Words: Steve Lannin, Head Gardener at Allt-y-bela

Photographs: Britt Willoughby Dyer

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London calling: Chelsea 2016

 

'Feather-footed through the plashy fens passes the questing vole' writes William Boot in Evelyn Waugh's Scoop. Boot writes a nature column for a national newspaper without ever setting foot in the capital if he can help it. And although I lack the crumbling ancestral home of Boot Magna Hall, I sometimes feel a little like William in Waugh's brilliant satire, to the extent that I try to temper the hyperbole and metaphor when I write. This is never more the case than when I 'go up to London'. It's not that I don't understand the energy or vibrancy it affords, or its culture and excitement, it's rather just that I prefer the peace and pastures of the countryside.

The Chelsea Flower Show is one event that will break my London inertia and actually make me keen to visit, although when crammed into the hot airless depths of the underground, or standing squashed next to a luggage rack on a commuter train, I find my soul crying out for a little sky and air!

Last year I managed to spend the whole day at Chelsea, I left overwhelmed, overtired and footsore. It took me a couple of days to properly unpack all of the information and begin to think coherently about what I had seen. This year I had an afternoon ticket but managed to get in little earlier and touring the show gardens with Arne, who was a gardens judge this year, was a huge treat. I even managed to get on to some of the gardens and it was really interesting looking at the finish and the attention to detail up close, it gave me a real appreciation for the level of craftsmanship that goes in to creating these temporary gardens. It is a little unnerving though looking around a garden with a crowd watching, wishing you would get out of their shot! I felt a little like an animal in a zoo; I have to say though that I thoroughly enjoyed my habitat!

It's the quality that always astounds me at Chelsea. The displays in the floral marquee were faultless, each bloom carefully selected and displayed. The passion and knowledge of the nurserymen who exhibit make me realize how little I really know while at the same time reenergizing my passion to learn. I suppose I have to say though that it is the show gardens that really capture my imagination and this year they were no different. Looking at gardens is so subjective; what works for one person will offend another. Designers' personalities seem to shine through in their garden creations from Diarmuid Gavin's openly challenging and, frankly, bonkers garden complete with rotating topiary, to James Basson's hopelessly cool, laid back garden for L'Occitane. Cleve West's garden for M&G Investments was beautifully planted using a similar palette of plants to that we have been using at Allt-y-bela; the water that flowed through the garden flowed under and over rocks towards a cobbled basin. Water was also used beautifully in Andy Sturgeon's garden for The Daily Telegraph where the hard and soft landscaping elements came together really beautifully. Hugo Bugg's garden for the Royal Bank of Canada had incredible stone structures and was planted very naturalistically. For me though I think my favourite garden may have been The Cloudy Bay Garden by Sam Ovens, with its limited palette of plants, naturalistic style and simple wooden jetty structure it felt like such a breath of fresh air.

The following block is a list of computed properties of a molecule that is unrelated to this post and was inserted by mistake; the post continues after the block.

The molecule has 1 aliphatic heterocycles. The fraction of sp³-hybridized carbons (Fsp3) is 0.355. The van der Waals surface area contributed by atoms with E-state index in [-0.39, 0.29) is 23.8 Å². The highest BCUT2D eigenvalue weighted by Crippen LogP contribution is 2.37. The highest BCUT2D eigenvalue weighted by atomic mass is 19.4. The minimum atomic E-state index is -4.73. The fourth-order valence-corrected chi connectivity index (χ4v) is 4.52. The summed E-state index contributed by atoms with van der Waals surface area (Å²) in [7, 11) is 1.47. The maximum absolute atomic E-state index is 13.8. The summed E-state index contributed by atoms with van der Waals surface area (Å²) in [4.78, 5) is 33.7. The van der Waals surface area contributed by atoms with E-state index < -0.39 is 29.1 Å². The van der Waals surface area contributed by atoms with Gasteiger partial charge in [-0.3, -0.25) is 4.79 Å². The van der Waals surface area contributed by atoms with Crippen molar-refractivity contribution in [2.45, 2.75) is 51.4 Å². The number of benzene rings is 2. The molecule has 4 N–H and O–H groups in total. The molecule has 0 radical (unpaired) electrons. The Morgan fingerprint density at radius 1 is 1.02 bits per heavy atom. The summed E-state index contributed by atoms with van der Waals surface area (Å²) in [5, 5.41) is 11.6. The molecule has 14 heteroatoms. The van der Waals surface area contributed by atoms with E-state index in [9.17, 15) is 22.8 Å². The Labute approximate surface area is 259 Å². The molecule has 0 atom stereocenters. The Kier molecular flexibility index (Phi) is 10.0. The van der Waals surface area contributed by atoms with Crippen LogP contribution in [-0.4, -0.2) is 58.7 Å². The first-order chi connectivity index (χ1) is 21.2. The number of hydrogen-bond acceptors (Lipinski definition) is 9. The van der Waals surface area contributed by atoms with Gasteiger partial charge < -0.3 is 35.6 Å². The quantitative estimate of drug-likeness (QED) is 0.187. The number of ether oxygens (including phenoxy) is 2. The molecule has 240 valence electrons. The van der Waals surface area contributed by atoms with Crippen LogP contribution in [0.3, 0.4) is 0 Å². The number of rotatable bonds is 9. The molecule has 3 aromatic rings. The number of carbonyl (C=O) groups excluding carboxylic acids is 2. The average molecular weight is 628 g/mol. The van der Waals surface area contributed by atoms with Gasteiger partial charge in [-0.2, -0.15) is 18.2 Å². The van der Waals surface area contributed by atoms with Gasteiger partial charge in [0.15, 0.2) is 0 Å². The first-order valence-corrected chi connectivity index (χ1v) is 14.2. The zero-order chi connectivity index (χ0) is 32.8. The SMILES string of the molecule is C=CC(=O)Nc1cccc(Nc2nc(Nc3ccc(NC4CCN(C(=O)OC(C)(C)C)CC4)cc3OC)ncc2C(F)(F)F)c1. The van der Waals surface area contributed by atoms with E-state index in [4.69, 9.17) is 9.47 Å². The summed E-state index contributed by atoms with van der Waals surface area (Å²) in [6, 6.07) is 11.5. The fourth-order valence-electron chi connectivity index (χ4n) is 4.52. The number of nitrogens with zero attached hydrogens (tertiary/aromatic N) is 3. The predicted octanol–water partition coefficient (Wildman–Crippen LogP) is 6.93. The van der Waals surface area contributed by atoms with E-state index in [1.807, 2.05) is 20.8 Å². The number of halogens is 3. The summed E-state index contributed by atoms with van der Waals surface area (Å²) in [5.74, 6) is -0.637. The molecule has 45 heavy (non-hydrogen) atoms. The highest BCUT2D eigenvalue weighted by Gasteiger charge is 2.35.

Chelsea is one of those great British events, like Wimbledon, when it seems that it's really alright to be British; where London culture meets its more rural cousins and everyone has a lovely time amongst the flowers. For a few short hours we are all equal and united by our shared love of gardens.

Words: Steve Lannin, Head Gardener at Allt-y-bela

Photos: Britt Willoughby Dyer

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Broader horizons

 

Over the last few weeks the garden has turned a fresh, lush green. The last of the beech topiary has finally come into leaf and the garden feels complete and ready for summer. Late May is one of the highlights of the gardening year for me when sunny, warm days still have the novelty of spring and strong new growth on every plant has yet to become a chore to control. It's the seasonal variety that partly defines the English garden and the next four or five weeks leading up to the summer solstice is the most satisfying time to be a gardener.

The garden however now begins to suck you into a co-dependent and exclusive relationship. It's a relationship that is rewarding and pleasurable but can also be a little obsessive and oppressive. As the garden grows and blooms the work it demands builds to a crescendo, which won't tail off until mid July. In the mean time the work is frantic.

The trouble with this is that while the garden you work in is consuming your every waking minute (and often sleeping thoughts too), other gardens are also looking at their most lush and florific. In the past I have often missed this most magical time in other gardens because my thoughts are too tied up in my own to even consider visiting them. This year however I am determined to change all of that.